Wednesday, June 29, 2005

Meat Me in St. Louis

We had the day off in St. Louis, so the band decided to take the crew to dinner. We went to a highly-regarded steak house called "Mike Shannon's". Shannon was a former St. Louis Cardinal baseball player.

The steaks were excellent, I had the 24 oz. Porterhouse, which was, according to the knowledgeable waitress, "17 ounces of meat and 7 ounces of bone". Indeed it was. Started out with a caesar salad, with Billy Burnette giving us the story of the origin of a caesar salad..if he is correct, it's not what you might think.

The food was great, the wine was great - especially a Mondavi cabernet - and after dinner, Bob, Billy, George and I had a night cap at the Roberts Mayfair Hotel bar. Macallan for Billy and me, which was quite nice. My favorite scotch is a 12 year old Balvennie double cask, but it is difficult to find it in most taverns.

The older I get, the more I appreciate scotch, sharp cheese, hot sauces and the more pungent/bold flavors in general. Am I more open to them or gradually losing taste buds...?

Guitar World St.Louis

This is my modified Guitar World on the Mellencamp dates. I can fit two UltraCase guitar racks and two single stands on top of two "coffins". That leaves one rack and one coffin that stay out of the way, but are still available for casing and packing away these valuable guitars, thereby lessening their exposure to backstage traffic and chaos.

From left to right, we are using: National Resophonic, Fender Jerry Donahue Telecaster, Fender Hendrix Reissue Stratocaster, Martin D-28, Gibson J-45, Dobro Tut Taylor Model, Fender 1952 Reissue Telecaster, Fender Relic Stratocaster, Gretsch Brian Setzer, Gibson ES-345, Gretsch Brian Setzer Hot Rod, and two Gibson J-200 Jumbos. A Gibson A style mandolin is at the far left as well.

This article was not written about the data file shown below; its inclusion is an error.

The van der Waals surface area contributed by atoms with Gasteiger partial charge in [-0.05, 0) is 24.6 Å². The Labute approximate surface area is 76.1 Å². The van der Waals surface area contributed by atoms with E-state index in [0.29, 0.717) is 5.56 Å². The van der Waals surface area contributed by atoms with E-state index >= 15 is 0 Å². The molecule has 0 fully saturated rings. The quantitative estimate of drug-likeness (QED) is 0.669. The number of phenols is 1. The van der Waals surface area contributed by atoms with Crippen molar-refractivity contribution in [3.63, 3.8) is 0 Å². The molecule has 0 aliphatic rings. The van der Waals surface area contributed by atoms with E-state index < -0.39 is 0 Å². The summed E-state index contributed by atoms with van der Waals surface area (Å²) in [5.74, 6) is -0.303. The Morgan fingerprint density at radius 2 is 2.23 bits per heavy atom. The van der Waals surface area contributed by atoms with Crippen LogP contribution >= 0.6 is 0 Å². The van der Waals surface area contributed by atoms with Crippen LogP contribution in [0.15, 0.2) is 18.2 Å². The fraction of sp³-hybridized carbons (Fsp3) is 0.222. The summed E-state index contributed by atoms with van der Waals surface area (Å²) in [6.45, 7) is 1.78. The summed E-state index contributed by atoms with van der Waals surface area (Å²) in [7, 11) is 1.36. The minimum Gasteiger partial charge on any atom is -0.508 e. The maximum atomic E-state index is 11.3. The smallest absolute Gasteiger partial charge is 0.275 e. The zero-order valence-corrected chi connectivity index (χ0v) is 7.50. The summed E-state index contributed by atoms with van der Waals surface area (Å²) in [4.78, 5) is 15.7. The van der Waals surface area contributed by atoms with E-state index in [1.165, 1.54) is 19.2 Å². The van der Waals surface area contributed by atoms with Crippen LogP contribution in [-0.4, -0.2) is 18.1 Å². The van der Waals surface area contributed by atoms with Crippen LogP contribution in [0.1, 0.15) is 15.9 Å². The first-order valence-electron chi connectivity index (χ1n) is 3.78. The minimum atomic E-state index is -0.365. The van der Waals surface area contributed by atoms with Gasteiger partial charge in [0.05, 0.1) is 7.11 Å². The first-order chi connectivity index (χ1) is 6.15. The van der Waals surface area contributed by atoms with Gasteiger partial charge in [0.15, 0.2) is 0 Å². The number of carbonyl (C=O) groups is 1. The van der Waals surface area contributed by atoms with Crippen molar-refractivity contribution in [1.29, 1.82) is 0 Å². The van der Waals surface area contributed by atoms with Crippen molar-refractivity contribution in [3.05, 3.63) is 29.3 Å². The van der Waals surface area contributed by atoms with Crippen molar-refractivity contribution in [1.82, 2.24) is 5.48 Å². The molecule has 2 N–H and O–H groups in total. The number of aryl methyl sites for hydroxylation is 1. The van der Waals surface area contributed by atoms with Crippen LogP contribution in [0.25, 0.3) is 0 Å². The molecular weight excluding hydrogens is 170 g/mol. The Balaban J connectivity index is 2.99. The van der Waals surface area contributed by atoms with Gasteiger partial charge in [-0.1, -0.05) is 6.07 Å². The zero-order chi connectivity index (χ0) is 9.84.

The fine folks at St. Louis music opened their "Amp Shack" before the show and offered discounts to band and crew guys on their latest items. I read their catalog cover to cover while doing a load of laundry - apparently the dryer had a "warm breath' setting that I did not notice, since it took an hour to dry one load of socks, underwear and t-shirts.

I saw the new Crate Power Block in the catalog and thought it perfect for the gig. I sometimes have difficulty tuning the acoustic guitars and Dobros during the show since the band is so loud. The piezo pickups cannot distinguish between the vibration of the guitar string and the vibration of the P.A. I was looking for an amp or pedal to boost the guitar signal to the tuner, and the Power Block does that and tons more. It's a 150 watt stereo guitar amp, with an effects loop, line out, CD input and a headphone jack. Perfect for listening to guitars as you tune them, and for practicing along with my Dell DJ on the bus. Thanks to St. Louis Music's Ted Kornblum for the demonstration and attention.

The Crowd Shuffles In

Pretty good-sized crowd on a scorching hot day. This shot was taken about a half hour before show time.

Today we have a day off in Milwaukee, not too far from the town of my birth. I went book shopping at Borders in the Grand Avenue Mall and bought two Edward Rutherfurd novels: "London" and "The Forest". I am nearly finished with his "Sarum", which is a Michener-style historical novel of Salisbury, England. I've been interested in that stuff since I read Ivanhoe in grade school. Rutherfurd is good at juggling a cast of characters and giving historical facts of the age. Great bus reads.

Wholly Toledo